Fredy Hirsch was born on February 11, 1916, in Aachen Germany. He was the son of Heinrich and Olga Hirsch. When he was ten, his father died and his mother later remarried. When Hitler came to power, Fredy’s mother, stepfather and brother moved to Bolivia, but Fredy stayed behind to continue the work he had begun with children.
In 1935, the Nuremburg Laws were enacted and Hirsch fled to Czechoslovakia at the age of 19. There he was active in the Maccabi Hatzair youth movement and the Zionist Hehalutz organization, running summer camps and helping to prepare young Jews to make aliyah to British Mandatory Palestine.
Following the Nazi conquest of Czechoslovakia in March 1939, strict restrictions were placed on the country’s Jews. Despite this, Hirsch continued his work with children, organizing sports activities, camping trips and study groups.
In the Ghetto
In December 1941, Hirsch was sent to Theresienstadt and became the deputy to Egon (Gonda) Redlich, the head of the ghetto youth department. Hirsch made sure the children maintained their hygiene, helped them continue their studies, played games and put on plays.
Hirsch cultivated relationships with the Germans, which allowed him to secure the release of some children from transports. When a group of 1,200 children from the recently liquidated Bialystok ghetto arrived in August 1943, Hirsch went to see them in defiance of German orders to stay away. He was caught and his connections did not prevent him from being sent to Auschwitz-Birkenau in a transport along with 5,006 other people prior to the visit of representatives from the International Red Cross.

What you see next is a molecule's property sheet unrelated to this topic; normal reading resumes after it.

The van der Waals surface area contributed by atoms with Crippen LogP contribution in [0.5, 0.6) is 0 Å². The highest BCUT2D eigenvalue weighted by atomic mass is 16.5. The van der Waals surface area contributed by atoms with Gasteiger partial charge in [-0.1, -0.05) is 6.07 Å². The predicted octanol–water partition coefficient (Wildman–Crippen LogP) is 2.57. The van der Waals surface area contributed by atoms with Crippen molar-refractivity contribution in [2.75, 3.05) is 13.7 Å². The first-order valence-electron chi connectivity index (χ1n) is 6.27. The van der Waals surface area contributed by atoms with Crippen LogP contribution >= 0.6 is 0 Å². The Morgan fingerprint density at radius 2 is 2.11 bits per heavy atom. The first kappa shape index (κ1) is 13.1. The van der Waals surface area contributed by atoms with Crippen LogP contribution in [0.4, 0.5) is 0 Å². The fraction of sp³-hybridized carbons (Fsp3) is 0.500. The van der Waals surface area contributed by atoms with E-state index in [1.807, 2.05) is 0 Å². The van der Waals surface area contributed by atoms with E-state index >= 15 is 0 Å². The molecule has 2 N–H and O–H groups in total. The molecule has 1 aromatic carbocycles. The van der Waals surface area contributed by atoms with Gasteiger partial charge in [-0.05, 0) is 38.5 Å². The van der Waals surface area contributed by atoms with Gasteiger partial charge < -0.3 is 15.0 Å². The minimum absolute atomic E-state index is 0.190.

Unlike most arrivals to Auschwitz, Hirsch’s group did not have to go through the selection process and was instead moved to a newly built “family camp” (BIIb). They also did not have to wear uniforms or have their heads shaved. Men and women were allowed to interact and the group was allowed to receive packages from relatives. Hirsch took responsibility for the 274 children under 14 years of age from his transport, and another 353 who came later.
The children slept with their mothers, fathers or counselors and during the day, were brought to a building Hirsch convinced the SS to set aside for them. The children’s block was under the supervision of Josef Mengele.
Hirsch once again organized classes, scout activities, plays and physical fitness courses. Two artists drew cheerful pictures that were put on the walls. He forbade counselors from talking about the gas chambers and crematoria and his insistence on maintaining hygiene was critical to the survival of children, especially as adults began to die from disease. Hirsch again made friends with guards who allowed the children to receive better food and to stay indoors for twice-daily roll calls.
An Uncertain End
The prisoners were unaware they had been chosen for “special treatment,” meaning they were to be gassed after six months rather than immediately. They had heard rumors beforehand that the Germans planned to kill the people in the family camp, but the Nazis maintained the deception that they were to be transferred to a labor camp.
Instead, on March 7, 1944, everyone from the Theresienstadt transport who was not in the hospital was moved to a detention camp. On March 8, 1944, exactly six months after their arrival, 3,792 prisoners were murdered in the gas chambers. Later, approximately 3,500 men and women healthy enough to work were transferred to labor camps. The 6,500 who remained behind were killed in July 1944.
Hirsch’s fate afterward is a mystery. The most common theory is that he committed suicide by taking Luminal pills, but one survivor said he died of an overdose of the drug given to him by Jewish doctors.
In 1996, a memorial with Hirsch’s face carved in stone was placed on the wall of the school building in Theresienstadt. The inscription reads: “In memoriam Fredy Hirsch – gratefully, children of Terezin, Birkenau BIIb.
Source: Michal Aharony, “The Unknown Hero Who Saved Children at Auschwitz,” Haaretz, April 5, 2018).